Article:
My rating: 3 of 5 stars
This book was ridiculous and beautiful at the same time. It harnessed the most complicated feelings in me that I may ever have experienced from a novel.
First I should start with reasons why I enjoyed this novel:
1. The plot and characters. Michael Ondaatje spins a beautiful story about finding and losing love. The mere idea of falling so deeply in love with someone, but not being able to be with them is heart breaking. Ondaatje plays on the heart strings with a bittersweet tune of love and loss. The characters' experiences (Hana losing her father, Caravaggio losing his thumbs, Kip losing his culture and family, and the English patient losing his lover) are Ondaatje’s strongest points in this novel. Each has suffered through cruelties the war has brought them.
2. The prose was…interesting. The style reminded me of The Memory Keeper's Daughter by Kim Edwards. Even though it is technically prose, it felt as though Ondaatje was attempting to be poetic, which is unsurprising considering that he has published poetry. The skipping back and forth between narratives without warning kept me on my toes while reading it. Usually I find myself quickly skimming through novels that don’t require much energy to read and understand. With The English Patient I was forced to read slowly and thoroughly in order to avoid missing any important parts.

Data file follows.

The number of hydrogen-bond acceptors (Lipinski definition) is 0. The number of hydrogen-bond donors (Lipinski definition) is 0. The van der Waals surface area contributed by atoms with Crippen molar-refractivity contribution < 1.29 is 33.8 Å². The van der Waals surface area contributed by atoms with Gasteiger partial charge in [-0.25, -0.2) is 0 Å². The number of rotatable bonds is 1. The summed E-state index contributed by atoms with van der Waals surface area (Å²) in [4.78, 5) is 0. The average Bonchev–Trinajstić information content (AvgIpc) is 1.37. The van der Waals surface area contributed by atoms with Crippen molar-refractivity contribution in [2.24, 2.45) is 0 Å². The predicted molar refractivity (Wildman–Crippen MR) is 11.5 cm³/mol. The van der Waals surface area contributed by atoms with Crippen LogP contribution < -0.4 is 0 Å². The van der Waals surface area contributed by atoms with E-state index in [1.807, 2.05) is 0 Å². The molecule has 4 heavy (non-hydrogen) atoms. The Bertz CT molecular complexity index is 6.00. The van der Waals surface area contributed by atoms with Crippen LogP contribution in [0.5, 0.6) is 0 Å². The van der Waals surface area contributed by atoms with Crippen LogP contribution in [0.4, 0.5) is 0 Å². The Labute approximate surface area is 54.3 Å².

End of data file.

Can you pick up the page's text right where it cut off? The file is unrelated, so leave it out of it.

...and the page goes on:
Secondly, the reasons why I hated this novel:
1. The characters. Even though Ondaatje did spin some interesting characters, I felt that he didn’t see them through to their end. Nothing, nothing happens to them! I was literally waiting for the shoe to drop throughout the entire novel. Did the English Patient die? How did Kip return to his previous life? When he thought of Hana at the end, was she there with him? The last sentence of the novel ALONE was so confusing. Was he taking something from her hand? Or was this just some implied eternal connection between them?
The strength of their relationships with each other seemed tenuous at best. Hana has sex with Kip and yet they barely talk and definitely do not disclose their innermost and truest feelings. Somehow they manage to communicate deeply by feeling the thrum of their pulses through their skin. WHAT??? Each come from very different places in the world but are bonded together…how?...Through their war experiences and trauma, basically, which is never deeply explored.
Between Caravaggio and Hana’s history, their relationship to her father, we’re somehow supposed to interpret their looks and talks as…what? What was their relationship anyway? Caravaggio is an old friend of Hana’s deceased father and so what are their relationship dynamics? Where does Caravaggio even end up at the end of the novel?
It felt as though Ondaatje decided to use his ethereal words and prose as a way to avoid firmly taking a stance with any of his characters. None seemed to grow and expand, for better or worse. They simply fade away.